If this were a mass production, I’d just toss it all in my little food processor. But the simplest thing is to chop the basil, turn it into the mayo and mix well.

Let it sit in the fridge for a couple of hours so the flavors can have an intimate discussion without you being all Nosy-Parker and there you have it.

This is awesome on homegrown, fresh from the garden tomato sandwiches, with lots of black pepper (of course) and a little sea salt.

It’s also good on a quick salad or as a base coating for today’s recipe: Chicken Breast Strips crusted in Fresh Basil, Almond Flour and Brined Green Peppercorns.

Enjoy

Back to The Lazy Cook

Chicken Breast Strips crusted in Fresh Basil, Almond Flour and Brined Green Peppercorns

(a gluten free recipe)

You know how these things go.

This started out as black cracked pepper on Chicken Strips, but I realized I had some fresh basil. You really have to keep the basil pinched back or it heads off and gets leggy, fast! Half of it is already flowering; which tells you that in addition to being a lazy cook, I’m also a rather lazy gardener.

So, it turned into Fresh Basil Chicken Strips.

About mid morning, in the process of transferring the 48 ounces of Duke’s Mayonnaise (the ONLY mayonnaise, in my humble opinion and no, I WISH they were giving me a kickback) from the wretched plastic containers they’ve started using (what the hell were they thinking?) to mason jars I had to find some room in the over-packed fridge and came across a jar with about a cup of almond flour.

The Lazy Cook is allergic to casein and the Mister has a family history of Celiacs Disease; with some degree of sub-clinical symptoms, so almond milk and rice milk are the creamy beverages of choice.

Rice Milk is fairly easy to find and not as expensive as the less available (in a small southern town) almond, so I bought some in bulk and put it back. It has come in handy for the Chard Almond Loaf.

So, as it is with the Lazy Cook, it turned into Chicken Strips crusted with Fresh Basil and Almond Flour.

Then I found the brined green peppercorns……

The Lazy Cook is an adventurous eater. And there is a fantastic Hmong Market in the city nearby. They carry all the standard Asian foodstuff, plus the in-store kitchen makes treats like the “rice bombs” (as we call them) wrapped in fresh bamboo leaves. But I digress.

Initially I picked up the brined green pepper corns because they looked interesting. That’s it. I just wanted to see what all the fuss was about. They’re from Thailand, out of Bangkok via Chicago. Go figure.

The flavor is an interesting mix of green citrus zing from the immature corns, with the expected spice of pepper and a slow heat that lingers on the lips and tongue for a bit; and obviously the salt.

I am pretty sure that the citrus notes from the peppercorns will play nicely off the smoother, deeper basil flavors. We shall see.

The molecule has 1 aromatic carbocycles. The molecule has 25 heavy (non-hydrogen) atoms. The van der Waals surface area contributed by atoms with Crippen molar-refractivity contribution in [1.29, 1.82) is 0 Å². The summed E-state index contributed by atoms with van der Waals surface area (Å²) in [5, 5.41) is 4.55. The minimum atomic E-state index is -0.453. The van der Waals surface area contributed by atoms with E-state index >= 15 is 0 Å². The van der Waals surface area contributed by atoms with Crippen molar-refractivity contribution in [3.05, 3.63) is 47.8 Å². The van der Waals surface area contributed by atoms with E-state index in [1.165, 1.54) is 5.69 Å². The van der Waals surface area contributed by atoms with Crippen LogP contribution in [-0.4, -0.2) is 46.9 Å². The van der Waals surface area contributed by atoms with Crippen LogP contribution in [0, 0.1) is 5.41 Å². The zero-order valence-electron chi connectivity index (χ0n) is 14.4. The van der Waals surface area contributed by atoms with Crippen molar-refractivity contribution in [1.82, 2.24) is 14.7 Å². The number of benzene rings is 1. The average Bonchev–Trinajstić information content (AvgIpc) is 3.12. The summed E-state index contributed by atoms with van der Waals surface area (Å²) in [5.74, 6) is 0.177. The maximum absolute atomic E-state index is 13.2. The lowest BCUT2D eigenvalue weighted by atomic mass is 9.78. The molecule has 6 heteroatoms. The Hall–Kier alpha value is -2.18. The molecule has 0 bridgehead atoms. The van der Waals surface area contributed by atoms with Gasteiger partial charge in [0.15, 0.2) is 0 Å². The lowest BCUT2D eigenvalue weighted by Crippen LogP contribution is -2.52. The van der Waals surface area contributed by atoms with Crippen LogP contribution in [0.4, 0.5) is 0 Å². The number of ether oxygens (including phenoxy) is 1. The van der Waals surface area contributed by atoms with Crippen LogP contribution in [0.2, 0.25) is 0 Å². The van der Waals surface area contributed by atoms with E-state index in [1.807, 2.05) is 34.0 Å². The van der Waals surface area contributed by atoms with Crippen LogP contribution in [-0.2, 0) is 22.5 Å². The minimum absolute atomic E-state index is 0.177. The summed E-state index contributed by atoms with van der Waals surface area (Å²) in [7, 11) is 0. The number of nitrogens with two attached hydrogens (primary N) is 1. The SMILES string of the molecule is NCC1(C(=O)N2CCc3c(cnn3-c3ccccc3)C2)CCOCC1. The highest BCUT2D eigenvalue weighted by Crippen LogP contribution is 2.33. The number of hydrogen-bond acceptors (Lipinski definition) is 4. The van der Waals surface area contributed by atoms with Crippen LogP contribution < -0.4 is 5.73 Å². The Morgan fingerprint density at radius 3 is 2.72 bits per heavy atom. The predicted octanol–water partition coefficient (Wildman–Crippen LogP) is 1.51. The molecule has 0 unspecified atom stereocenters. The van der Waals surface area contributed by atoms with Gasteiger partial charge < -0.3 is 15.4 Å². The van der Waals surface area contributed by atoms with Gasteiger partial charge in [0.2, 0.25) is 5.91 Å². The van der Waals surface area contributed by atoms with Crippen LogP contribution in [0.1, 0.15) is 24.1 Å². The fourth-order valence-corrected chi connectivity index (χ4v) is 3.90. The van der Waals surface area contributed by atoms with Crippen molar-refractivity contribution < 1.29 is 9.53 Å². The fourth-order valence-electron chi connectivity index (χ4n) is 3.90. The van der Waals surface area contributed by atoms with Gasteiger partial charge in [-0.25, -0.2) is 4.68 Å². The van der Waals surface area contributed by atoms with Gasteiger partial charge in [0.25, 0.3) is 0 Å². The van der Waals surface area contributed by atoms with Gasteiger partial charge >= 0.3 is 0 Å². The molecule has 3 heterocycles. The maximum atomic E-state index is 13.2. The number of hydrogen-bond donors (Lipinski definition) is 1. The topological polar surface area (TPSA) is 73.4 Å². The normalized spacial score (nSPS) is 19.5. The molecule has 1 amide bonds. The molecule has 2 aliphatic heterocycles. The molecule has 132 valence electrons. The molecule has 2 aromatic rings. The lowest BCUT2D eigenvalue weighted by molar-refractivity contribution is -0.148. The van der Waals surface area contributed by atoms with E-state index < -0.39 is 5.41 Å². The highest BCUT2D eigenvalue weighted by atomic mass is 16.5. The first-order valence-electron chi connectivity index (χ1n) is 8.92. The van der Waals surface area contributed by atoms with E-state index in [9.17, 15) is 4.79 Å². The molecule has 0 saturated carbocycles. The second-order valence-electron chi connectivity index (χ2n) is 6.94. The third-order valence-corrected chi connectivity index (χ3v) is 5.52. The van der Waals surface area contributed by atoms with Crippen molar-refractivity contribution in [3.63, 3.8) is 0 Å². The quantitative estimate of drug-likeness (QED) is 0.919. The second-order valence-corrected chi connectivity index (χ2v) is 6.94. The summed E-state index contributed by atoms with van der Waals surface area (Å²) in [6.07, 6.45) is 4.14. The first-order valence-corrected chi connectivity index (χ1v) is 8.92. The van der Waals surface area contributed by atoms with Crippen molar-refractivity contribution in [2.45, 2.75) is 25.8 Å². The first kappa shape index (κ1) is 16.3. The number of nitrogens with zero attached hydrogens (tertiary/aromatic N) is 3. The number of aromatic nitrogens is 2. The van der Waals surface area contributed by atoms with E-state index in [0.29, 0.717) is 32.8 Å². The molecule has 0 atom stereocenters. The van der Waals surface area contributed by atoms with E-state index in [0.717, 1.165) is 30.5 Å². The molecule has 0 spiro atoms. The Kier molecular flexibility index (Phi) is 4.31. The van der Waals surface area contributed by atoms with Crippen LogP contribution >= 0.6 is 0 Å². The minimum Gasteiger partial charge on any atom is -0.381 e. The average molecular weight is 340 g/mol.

So, in the end, it became Chicken Breast Strips crusted in Fresh Basil, Almond Flour and Brined Green Peppercorns.

Here’s the plan:

Once the chicken is thawed, I’ll pat it dry with a paper towel after setting the oven to 350.

While the oven is heating up, I’ll brush on some of the basil mayonnaise I made this morning (which started this whole mess) and roll the strips in a mixture of almond flour, chopped fresh basil and slightly crushed green peppercorns.

Sorry the only measurement I can really give you is a cup of almond flour to a pound of meat. The basil mayo is just a suggestion. Any oil will do: olive, coconut, lard. Or leave damp with the juices if you are watching the cals. (Me? I scoff at cals)

With the fresh chopped basil, I’d stick with around 1/8 cup. Dried, I’d use a couple of tablespoons.

Not all of us have a Hmong market nearby, so pepper on-hand options: powdered black- to taste, but I’d say about 1 generous tablespoon. Coming to the South from the Northern regions, the Mister said he’d never seen so much black pepper used in his life.  And to keep the citrus note, sprinkle a little lemon or lime juice on before coating it.

Cracked pepper, use more, but keep it coarse.

With the green, I’ll end up using about 2 tablespoons.

Because I want this to remain fairly “dry” (rather than sitting in the “broth” the chicken processors inject into the meat) I’ll space it out on a baking sheet (or tin foil or one of those enameled pans with the raised center panel….whatever you’ve got on hand) With just the thinnest dab of grease so it doesn’t stick.

Cook for 20 to 30 minutes depending on your oven type, altitude and so on. But check it after 20 to test for doneness vs. dryness.

I’ll serve this with white rice and some black-eyed peas I made up for the Barley-SouthWest Salad (which the Mister found quite tasty) and a fresh sliced tomato topped with a dab of basil mayo. I’ve got some young carrots from the garden. I might steam them slightly, roast them in some coconut oil then toss them in a slightly sweet wheat-free tamari (also courtesy of the Hmong market) while the chicken is cooking.

If I had my druthers, as we are want to say in these parts, I’d use brown rice, skip the legumes and have a cucumber, onion and tomato salad, from today’s garden pickin’s or use a green veg instead; steamed Asparagus with garlic butter springs to mind. But, alas….

As with all the Lazy Cooks recipes, there are no guarantees. Only adventure.

Back to The Lazy Cook